Americans' awareness of Islam and Muslims rose to seemingly unprecedented heights in the immediate aftermath of September 11, 2001, but this is not the first time they have dominated American public life. Once before, during the period of the Iranian revolution and hostage crisis of 1979 to 1981, Americans found themselves targeted as a consequence of a militant interpretation of Islam. Daniel Pipes wrote In the Path of God in response to those events, and the heightened interest in Islam they generated. His objective was to present an overview of the connection between in Islam and political power through history in a way that would explain the origins of hostility to Americans and the West. Its relevance to our understanding of contemporary events is self evident.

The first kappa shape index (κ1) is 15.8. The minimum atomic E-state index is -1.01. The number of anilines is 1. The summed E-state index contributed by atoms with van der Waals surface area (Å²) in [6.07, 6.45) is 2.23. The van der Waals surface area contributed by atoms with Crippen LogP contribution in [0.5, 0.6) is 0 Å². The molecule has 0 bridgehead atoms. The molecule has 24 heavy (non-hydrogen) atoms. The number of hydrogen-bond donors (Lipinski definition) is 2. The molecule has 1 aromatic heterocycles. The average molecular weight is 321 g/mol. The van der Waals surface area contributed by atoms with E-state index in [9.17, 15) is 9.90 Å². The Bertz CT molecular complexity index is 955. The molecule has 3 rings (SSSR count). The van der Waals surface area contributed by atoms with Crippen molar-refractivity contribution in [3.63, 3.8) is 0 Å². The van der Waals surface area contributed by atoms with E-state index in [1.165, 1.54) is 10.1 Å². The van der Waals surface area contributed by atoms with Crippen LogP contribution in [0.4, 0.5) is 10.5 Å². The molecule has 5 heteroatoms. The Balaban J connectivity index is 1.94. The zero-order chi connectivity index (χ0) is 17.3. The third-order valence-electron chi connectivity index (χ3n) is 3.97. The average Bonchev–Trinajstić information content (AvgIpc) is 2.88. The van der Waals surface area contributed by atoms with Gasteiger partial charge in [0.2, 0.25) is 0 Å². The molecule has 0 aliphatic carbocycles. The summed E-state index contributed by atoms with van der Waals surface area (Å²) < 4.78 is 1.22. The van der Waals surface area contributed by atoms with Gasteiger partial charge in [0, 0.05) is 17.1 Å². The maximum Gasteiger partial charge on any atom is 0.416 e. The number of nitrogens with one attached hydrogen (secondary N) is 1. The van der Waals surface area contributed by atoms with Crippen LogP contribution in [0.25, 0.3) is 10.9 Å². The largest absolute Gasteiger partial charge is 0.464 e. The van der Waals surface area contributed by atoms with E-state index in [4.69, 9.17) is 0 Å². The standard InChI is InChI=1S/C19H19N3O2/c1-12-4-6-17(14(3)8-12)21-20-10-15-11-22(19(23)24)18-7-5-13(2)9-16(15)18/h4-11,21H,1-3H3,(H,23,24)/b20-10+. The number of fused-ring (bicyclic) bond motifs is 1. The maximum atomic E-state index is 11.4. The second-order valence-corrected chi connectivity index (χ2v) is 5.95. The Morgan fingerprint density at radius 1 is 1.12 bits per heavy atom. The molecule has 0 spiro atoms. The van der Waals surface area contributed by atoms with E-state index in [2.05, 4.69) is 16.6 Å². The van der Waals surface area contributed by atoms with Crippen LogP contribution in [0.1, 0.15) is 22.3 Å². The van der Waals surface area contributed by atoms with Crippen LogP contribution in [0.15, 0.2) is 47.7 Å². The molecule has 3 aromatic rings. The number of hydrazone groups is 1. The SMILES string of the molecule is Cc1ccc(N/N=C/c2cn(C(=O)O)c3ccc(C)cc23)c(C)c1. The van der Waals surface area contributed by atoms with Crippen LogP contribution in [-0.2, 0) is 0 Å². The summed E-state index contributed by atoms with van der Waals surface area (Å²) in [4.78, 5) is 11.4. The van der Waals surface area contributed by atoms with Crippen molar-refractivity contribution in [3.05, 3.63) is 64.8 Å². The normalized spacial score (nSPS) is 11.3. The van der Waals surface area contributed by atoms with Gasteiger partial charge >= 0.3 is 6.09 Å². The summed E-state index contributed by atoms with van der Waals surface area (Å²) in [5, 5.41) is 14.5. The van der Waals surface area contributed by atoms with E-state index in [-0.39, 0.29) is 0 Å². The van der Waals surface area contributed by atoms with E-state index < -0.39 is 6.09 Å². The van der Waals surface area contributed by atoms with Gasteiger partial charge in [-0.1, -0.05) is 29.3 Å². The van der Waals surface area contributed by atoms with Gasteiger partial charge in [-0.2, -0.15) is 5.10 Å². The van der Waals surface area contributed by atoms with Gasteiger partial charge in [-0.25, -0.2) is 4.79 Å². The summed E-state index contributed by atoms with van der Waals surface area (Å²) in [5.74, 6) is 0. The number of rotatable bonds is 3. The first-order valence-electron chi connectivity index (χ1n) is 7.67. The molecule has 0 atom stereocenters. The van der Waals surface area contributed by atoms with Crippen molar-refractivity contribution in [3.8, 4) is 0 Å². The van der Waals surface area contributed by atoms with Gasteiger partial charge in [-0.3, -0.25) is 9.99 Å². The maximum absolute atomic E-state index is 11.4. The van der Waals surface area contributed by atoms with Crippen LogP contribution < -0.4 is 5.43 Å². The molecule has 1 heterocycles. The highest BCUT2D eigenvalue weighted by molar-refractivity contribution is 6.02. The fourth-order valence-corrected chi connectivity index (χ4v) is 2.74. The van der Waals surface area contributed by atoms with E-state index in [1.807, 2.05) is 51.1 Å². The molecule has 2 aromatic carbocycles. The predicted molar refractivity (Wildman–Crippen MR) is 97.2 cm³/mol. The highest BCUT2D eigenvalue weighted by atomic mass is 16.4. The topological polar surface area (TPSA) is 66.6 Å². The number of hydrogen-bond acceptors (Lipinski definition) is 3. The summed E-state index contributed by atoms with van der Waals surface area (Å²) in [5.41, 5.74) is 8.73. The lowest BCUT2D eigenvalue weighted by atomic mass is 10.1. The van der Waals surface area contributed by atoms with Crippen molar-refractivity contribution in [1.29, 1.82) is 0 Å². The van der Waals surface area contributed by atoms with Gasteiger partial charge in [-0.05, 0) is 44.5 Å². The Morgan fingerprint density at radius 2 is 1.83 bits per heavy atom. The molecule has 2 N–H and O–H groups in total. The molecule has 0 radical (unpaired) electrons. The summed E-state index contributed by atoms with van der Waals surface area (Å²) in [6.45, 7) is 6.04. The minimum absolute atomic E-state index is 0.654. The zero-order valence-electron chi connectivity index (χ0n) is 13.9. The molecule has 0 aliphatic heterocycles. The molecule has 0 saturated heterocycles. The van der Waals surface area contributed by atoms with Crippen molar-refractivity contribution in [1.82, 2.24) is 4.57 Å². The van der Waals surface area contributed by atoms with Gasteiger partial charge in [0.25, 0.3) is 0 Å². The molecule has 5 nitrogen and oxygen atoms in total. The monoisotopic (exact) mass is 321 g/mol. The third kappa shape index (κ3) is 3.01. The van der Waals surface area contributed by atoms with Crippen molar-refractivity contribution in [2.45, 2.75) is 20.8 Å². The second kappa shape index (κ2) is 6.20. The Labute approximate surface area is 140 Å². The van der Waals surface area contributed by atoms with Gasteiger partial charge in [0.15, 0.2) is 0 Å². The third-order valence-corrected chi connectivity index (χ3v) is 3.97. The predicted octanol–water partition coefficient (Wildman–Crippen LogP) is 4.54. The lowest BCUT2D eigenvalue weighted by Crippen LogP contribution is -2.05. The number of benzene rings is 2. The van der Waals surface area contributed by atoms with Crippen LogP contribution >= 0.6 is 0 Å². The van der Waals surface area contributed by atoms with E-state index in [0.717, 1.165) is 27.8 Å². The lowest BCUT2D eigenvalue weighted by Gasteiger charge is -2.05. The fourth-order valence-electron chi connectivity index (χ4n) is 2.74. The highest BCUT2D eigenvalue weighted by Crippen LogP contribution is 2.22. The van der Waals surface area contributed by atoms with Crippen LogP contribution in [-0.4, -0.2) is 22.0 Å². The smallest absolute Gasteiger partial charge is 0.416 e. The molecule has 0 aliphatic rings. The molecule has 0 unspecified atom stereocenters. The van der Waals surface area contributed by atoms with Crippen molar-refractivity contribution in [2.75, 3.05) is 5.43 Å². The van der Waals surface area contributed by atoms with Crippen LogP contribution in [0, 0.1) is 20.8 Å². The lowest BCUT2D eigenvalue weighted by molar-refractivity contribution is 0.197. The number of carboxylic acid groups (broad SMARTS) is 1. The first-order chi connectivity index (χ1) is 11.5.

Muslim antagonism toward the West is deeply rooted in historical experience. In premodern times, the Islamic world enjoyed great success, being on the whole more powerful and wealthier than their neighbors. About two hundred years ago, a crisis developed, as Muslims became aware of the West's overwhelming force and economic might. While they might have found these elements attractive, Muslims found European culture largely alien and distasteful. The resulting resistance to Westernization by Muslims has deep roots, has been more persistent than that of other peoples, and goes far to explain the deep Muslim reluctance to accept modern ways. In short, Muslims saw what the West had and wanted it too, but they rejected the methods necessary to achieve this. This, the Muslim trauma, has only worsened over the years.